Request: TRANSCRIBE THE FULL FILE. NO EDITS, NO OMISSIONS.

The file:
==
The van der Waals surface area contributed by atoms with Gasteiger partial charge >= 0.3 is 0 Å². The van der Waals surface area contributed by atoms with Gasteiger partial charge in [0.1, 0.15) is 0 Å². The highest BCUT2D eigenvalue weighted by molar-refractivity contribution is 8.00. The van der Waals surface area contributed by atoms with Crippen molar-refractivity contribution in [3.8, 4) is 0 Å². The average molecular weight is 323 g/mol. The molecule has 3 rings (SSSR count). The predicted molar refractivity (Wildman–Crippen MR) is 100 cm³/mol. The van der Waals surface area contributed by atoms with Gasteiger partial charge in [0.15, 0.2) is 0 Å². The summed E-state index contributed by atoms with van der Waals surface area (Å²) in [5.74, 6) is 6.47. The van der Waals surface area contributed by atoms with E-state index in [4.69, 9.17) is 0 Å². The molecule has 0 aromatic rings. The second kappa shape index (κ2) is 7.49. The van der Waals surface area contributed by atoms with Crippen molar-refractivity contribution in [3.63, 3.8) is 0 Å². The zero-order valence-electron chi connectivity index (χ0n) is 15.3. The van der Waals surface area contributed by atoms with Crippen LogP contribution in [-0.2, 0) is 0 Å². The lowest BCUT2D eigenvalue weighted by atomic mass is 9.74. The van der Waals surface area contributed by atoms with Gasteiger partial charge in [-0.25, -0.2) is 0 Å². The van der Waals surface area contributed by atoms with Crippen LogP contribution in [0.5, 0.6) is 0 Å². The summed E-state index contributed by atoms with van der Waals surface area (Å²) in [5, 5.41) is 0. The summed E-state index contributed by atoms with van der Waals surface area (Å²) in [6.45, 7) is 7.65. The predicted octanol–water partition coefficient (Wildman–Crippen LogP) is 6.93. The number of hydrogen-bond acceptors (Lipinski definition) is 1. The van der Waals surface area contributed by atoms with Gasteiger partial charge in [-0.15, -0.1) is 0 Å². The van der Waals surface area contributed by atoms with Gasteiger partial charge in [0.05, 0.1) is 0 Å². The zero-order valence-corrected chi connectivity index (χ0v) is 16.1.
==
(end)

The van der Waals surface area contributed by atoms with Gasteiger partial charge >= 0.3 is 0 Å². The van der Waals surface area contributed by atoms with Gasteiger partial charge in [0.1, 0.15) is 0 Å². The highest BCUT2D eigenvalue weighted by molar-refractivity contribution is 8.00. The van der Waals surface area contributed by atoms with Crippen molar-refractivity contribution in [3.8, 4) is 0 Å². The average molecular weight is 323 g/mol. The molecule has 3 rings (SSSR count). The predicted molar refractivity (Wildman–Crippen MR) is 100 cm³/mol. The van der Waals surface area contributed by atoms with Gasteiger partial charge in [0.15, 0.2) is 0 Å². The summed E-state index contributed by atoms with van der Waals surface area (Å²) in [5.74, 6) is 6.47. The van der Waals surface area contributed by atoms with E-state index in [4.69, 9.17) is 0 Å². The molecule has 0 aromatic rings. The second kappa shape index (κ2) is 7.49. The van der Waals surface area contributed by atoms with Crippen molar-refractivity contribution in [3.63, 3.8) is 0 Å². The zero-order valence-electron chi connectivity index (χ0n) is 15.3. The van der Waals surface area contributed by atoms with Crippen LogP contribution in [-0.2, 0) is 0 Å². The lowest BCUT2D eigenvalue weighted by atomic mass is 9.74. The van der Waals surface area contributed by atoms with Gasteiger partial charge in [-0.25, -0.2) is 0 Å². The van der Waals surface area contributed by atoms with Crippen LogP contribution in [0.5, 0.6) is 0 Å². The summed E-state index contributed by atoms with van der Waals surface area (Å²) in [5, 5.41) is 0. The summed E-state index contributed by atoms with van der Waals surface area (Å²) in [6.45, 7) is 7.65. The predicted octanol–water partition coefficient (Wildman–Crippen LogP) is 6.93. The number of hydrogen-bond acceptors (Lipinski definition) is 1. The van der Waals surface area contributed by atoms with Gasteiger partial charge in [-0.15, -0.1) is 0 Å². The van der Waals surface area contributed by atoms with Gasteiger partial charge in [0.05, 0.1) is 0 Å². The zero-order valence-corrected chi connectivity index (χ0v) is 16.1.